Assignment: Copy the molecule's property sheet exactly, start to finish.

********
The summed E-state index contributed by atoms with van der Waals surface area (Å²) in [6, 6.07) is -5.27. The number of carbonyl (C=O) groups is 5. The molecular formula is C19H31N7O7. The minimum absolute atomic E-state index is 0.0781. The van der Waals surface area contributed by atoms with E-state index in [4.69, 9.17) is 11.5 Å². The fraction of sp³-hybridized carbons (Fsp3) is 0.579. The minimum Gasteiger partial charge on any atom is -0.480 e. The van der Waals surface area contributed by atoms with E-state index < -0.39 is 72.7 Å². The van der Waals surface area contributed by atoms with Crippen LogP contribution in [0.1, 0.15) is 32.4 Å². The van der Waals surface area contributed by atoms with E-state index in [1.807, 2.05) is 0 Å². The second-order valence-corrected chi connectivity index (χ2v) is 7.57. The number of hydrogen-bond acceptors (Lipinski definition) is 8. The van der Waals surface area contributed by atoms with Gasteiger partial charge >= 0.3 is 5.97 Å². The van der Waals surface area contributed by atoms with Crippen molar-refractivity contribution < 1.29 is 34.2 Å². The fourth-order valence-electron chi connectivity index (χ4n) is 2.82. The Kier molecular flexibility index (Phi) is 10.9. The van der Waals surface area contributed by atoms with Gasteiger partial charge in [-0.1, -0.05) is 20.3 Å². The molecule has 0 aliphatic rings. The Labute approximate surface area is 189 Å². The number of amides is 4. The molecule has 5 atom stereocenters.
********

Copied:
The summed E-state index contributed by atoms with van der Waals surface area (Å²) in [6, 6.07) is -5.27. The number of carbonyl (C=O) groups is 5. The molecular formula is C19H31N7O7. The minimum absolute atomic E-state index is 0.0781. The van der Waals surface area contributed by atoms with E-state index in [4.69, 9.17) is 11.5 Å². The fraction of sp³-hybridized carbons (Fsp3) is 0.579. The minimum Gasteiger partial charge on any atom is -0.480 e. The van der Waals surface area contributed by atoms with E-state index < -0.39 is 72.7 Å². The van der Waals surface area contributed by atoms with Crippen LogP contribution in [0.1, 0.15) is 32.4 Å². The van der Waals surface area contributed by atoms with E-state index in [1.807, 2.05) is 0 Å². The second-order valence-corrected chi connectivity index (χ2v) is 7.57. The number of hydrogen-bond acceptors (Lipinski definition) is 8. The van der Waals surface area contributed by atoms with Gasteiger partial charge >= 0.3 is 5.97 Å². The van der Waals surface area contributed by atoms with Crippen molar-refractivity contribution < 1.29 is 34.2 Å². The fourth-order valence-electron chi connectivity index (χ4n) is 2.82. The Kier molecular flexibility index (Phi) is 10.9. The van der Waals surface area contributed by atoms with Gasteiger partial charge in [-0.1, -0.05) is 20.3 Å². The molecule has 0 aliphatic rings. The Labute approximate surface area is 189 Å². The number of amides is 4. The molecule has 5 atom stereocenters.